When LAMDA needed to revamp, I went with Kristin to rescue the Voice Department.  She went on to Europe to write her book and I stayed and ran the department until I joined Shakespeare and Co. in Warwickshire working on Hamlet, The Winter’s Tale and The Taming of the Shrew.


When I got a call to do a lead in an independent film in Hollywood, I moved there and by the end of the year, had been cast in  “Little House.”  During my years in Hollywood, one of my proudest accomplishments was the production of the TV Movie, “Battered,” which I co-wrote with my friend, Cynthia Lovelace Sears, and starred in with Mike Farrell and other excellent actors.  I did lots of episodic TV as well as co-starring in movies for television such as “Cocaine, One Man’s Seduction,”  “The President’s Mistress, and “Crisis in Mid-air.”  Films include “Wyatt Earp” and “Harry’s War.”


After “Little House” ended, my focus was on my new marriage to J. Allen Radford, and his children. We were supremely happy when we were able to adopt Lily as a new-born by Independent Adoption. Unfortunately, that marriage didn’t last.  Lily and I have hop-scotched around quite a bit, as I found work in Santa Fe, Boston, New York City, and Louisville, KY.  While in Santa Fe, I wrote a screenplay, started a theatre company, acting and directing; and at Actor’s Theatre of Louisville, I was lucky to perform in classics and original American plays with an excellent company of actors and directors from all over the world.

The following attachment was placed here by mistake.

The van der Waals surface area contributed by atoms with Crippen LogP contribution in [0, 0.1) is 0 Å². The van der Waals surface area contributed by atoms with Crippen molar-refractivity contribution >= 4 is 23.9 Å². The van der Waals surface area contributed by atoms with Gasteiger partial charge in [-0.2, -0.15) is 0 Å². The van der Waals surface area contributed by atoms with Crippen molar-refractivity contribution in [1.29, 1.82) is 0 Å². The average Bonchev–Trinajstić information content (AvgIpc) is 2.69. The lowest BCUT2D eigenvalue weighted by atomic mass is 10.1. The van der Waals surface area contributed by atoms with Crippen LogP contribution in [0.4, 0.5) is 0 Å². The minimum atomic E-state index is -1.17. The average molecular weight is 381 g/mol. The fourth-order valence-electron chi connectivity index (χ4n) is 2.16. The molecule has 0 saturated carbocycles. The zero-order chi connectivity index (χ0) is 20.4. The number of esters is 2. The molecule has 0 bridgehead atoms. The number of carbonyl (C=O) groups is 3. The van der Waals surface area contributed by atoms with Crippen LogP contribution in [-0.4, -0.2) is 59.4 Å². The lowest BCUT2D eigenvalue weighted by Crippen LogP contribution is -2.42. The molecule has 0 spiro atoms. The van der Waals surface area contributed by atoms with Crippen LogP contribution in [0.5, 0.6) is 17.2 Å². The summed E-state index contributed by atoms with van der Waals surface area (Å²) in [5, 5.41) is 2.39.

During the spells when I am not acting, I give my creative energy to writing.  I have written ten minute plays, a film script called “Playing with Fire” and a full length play.  Currently, I am participating in classes in the Memoir.


In the last five years, I have settled in the San Francisco Bay Area, where I was born, went to college, and began my career.  I have had the pleasure of working at the SF Playhouse in Cabaret and The Ride Down Mt. Morgan, and at TheatreWorks in Palo Alto in Southern Comforts.  This past Spring at the Aurora Theatre in Berkeley in John Gabriel Borkmann.   Driving Miss Daisy  has come my way via The Rubicon Theatre in my home town, Manitoba Theatre Center and Tennessee Rep, as well as on tour. At Ashland I was able to work with Libby Appel again in Richard II. One of my favorite roles was in Wit, in which my English Major contributed to my comprehension of the character’s mind and humor.


I have the greatest appreciation for my teachers who include Bob Goldsby at Cal, Roy London in Hollywood, Kristin Linklater in New York, Norman Ayrton at LAMDA, the Shakespeare and Co. teachers and directors both in Stratford-Upon-Avon and in the U.S.  My own teaching includes Voice for Actors at LAMDA and in NYC as well as for Shakespeare and Co. and Actor’s Theatre of Louisville; Acting for the Camera at the College of Santa Fe and a workshop at UC Berkeley.

 

For a complete list of work, please refer to the Chronological Resume.